When Randomization in Collective Tournaments is Profitable for the Principal
In the context of principal-agent theory risk is largely seen as a source that causes inefficiencies and lowers incentives and accordingly is not in the principal’s interest. In this paper I compare two different designs of a collective tournament where output in a team is generated through a particular two-stage production process. I show within a theoretical tournament framework that risk in terms of chance is beneficial from the point of view of a profit maximizing principal who organizes the tournament. Selecting an agent randomly that has to work at the final stage after all agents exerted effort at the first stage helps the principal to overcome a trade-off in incentive provision he faces when selecting the agent who works at the final stage before the tournament starts. This trade-off causes optimal efforts to be lower in a tournament without random selection compared to a tournament with random selection. As the higher efforts overcompensate additional wage costs the principal earns higher expected profits when selecting the agent that has to work at the second stage randomly after the first stage.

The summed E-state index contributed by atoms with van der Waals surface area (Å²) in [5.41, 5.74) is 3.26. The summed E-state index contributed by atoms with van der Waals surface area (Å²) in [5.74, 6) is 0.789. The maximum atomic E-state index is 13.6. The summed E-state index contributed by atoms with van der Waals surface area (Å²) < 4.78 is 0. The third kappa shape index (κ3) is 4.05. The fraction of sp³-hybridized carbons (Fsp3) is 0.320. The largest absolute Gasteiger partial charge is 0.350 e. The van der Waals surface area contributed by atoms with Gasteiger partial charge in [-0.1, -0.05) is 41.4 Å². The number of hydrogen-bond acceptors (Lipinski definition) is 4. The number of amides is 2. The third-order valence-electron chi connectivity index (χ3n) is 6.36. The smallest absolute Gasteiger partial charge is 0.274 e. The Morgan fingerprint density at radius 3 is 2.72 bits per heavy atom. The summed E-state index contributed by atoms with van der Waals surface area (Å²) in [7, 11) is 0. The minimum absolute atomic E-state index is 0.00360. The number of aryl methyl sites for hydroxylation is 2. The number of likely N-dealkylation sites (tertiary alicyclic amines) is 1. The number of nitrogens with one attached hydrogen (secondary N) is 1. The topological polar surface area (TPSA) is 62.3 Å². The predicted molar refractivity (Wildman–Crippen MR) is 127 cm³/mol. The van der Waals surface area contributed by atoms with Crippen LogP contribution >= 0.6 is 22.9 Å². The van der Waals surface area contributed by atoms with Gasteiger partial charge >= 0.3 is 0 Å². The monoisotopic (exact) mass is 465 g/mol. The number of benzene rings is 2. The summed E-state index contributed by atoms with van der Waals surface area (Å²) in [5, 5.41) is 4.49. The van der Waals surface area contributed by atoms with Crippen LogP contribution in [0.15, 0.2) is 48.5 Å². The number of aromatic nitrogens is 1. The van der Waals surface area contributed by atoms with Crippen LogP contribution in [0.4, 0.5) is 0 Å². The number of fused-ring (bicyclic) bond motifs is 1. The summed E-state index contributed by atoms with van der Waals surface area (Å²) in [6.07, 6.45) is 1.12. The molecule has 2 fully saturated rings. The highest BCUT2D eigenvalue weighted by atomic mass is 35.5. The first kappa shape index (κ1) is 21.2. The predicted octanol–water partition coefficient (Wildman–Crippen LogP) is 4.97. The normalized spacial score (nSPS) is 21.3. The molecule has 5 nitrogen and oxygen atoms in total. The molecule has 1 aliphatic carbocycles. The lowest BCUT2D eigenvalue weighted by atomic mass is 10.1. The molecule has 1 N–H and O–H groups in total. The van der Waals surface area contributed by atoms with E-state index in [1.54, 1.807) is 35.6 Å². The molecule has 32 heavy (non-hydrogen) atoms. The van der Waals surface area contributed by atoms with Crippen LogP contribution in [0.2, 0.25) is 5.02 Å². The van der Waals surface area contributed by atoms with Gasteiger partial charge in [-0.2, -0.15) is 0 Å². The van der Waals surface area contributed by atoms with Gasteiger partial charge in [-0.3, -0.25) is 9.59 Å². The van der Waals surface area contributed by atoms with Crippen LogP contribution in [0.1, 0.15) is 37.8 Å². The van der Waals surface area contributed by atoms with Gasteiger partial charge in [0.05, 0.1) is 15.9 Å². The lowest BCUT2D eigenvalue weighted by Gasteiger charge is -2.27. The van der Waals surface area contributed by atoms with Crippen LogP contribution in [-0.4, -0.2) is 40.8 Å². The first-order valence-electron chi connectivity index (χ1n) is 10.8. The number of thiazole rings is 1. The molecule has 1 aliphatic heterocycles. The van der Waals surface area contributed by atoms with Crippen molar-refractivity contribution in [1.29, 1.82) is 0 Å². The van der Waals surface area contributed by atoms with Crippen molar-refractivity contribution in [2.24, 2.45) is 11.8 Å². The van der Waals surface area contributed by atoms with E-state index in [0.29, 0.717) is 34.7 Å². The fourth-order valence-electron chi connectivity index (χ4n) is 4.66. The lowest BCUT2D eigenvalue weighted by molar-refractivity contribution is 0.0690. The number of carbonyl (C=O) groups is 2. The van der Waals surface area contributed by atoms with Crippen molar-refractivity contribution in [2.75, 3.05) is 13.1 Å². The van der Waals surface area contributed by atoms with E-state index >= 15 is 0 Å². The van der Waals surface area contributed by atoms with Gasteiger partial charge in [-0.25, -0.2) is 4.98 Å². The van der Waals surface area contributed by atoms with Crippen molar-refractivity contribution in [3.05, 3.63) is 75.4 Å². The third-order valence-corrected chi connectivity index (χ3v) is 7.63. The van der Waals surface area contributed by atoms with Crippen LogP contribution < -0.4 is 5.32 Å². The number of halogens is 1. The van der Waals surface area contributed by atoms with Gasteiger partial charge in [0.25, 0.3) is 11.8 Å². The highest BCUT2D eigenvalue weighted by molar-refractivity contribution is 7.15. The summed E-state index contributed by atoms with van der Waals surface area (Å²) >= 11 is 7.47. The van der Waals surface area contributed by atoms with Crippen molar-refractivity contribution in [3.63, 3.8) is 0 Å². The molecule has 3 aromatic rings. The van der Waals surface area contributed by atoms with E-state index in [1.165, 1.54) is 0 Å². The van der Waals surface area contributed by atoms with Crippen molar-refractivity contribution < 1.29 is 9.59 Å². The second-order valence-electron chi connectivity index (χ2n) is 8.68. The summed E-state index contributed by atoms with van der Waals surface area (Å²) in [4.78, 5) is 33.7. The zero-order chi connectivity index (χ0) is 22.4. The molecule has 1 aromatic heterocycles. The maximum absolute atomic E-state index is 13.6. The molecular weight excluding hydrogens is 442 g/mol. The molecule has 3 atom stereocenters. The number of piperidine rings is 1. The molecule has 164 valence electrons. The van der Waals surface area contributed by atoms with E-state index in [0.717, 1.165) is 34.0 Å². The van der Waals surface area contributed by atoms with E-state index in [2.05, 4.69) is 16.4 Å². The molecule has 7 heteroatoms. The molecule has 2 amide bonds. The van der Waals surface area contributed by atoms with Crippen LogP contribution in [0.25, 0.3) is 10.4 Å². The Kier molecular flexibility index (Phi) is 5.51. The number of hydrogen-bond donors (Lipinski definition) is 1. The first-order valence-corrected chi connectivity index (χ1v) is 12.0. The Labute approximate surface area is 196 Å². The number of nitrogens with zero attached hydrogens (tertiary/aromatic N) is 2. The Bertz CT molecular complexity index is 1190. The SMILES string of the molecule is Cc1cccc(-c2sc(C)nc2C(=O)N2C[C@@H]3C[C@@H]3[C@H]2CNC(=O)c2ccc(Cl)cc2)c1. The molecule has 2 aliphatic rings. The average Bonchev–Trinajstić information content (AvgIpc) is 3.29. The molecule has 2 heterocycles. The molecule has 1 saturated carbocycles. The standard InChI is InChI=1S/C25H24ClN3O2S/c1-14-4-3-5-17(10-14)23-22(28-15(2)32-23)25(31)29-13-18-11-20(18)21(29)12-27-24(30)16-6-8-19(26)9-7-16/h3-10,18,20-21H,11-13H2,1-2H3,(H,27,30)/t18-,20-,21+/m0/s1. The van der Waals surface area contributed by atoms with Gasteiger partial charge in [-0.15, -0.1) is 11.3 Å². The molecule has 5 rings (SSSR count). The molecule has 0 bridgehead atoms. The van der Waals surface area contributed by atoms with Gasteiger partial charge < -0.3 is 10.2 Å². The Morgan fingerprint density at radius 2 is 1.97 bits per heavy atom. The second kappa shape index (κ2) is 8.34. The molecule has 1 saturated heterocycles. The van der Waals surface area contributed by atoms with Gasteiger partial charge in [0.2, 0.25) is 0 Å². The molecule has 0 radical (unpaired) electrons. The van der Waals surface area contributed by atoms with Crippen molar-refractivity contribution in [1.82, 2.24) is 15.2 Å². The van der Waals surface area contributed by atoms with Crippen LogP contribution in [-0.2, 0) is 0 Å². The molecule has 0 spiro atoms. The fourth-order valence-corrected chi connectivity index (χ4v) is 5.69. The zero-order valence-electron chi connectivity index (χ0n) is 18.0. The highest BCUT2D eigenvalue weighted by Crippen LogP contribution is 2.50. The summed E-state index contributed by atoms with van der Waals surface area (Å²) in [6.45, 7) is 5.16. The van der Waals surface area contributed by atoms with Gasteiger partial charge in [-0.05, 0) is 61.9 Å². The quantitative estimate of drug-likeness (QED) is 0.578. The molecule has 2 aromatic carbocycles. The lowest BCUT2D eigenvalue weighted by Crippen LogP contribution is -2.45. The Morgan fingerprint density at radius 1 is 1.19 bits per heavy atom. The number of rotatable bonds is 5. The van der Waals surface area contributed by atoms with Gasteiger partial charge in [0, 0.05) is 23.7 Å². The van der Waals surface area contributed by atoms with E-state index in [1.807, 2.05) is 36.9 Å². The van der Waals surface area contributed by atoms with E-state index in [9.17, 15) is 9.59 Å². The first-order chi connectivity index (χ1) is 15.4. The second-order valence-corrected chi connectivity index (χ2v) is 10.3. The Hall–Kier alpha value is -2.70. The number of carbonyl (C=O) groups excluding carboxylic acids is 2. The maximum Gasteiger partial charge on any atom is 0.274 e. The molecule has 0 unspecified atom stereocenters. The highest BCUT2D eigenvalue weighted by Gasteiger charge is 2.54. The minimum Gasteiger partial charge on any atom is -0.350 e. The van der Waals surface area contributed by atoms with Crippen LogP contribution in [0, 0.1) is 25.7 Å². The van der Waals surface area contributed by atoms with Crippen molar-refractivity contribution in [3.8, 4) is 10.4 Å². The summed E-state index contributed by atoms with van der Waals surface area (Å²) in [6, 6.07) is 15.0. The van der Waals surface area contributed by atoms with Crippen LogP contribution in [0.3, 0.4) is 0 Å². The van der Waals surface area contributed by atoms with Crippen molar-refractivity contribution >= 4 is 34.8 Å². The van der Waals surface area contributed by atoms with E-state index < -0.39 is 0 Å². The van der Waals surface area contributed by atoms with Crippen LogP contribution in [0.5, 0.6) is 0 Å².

|Date of creation:||Dec 2008|
|Date of revision:||Mar 2009|
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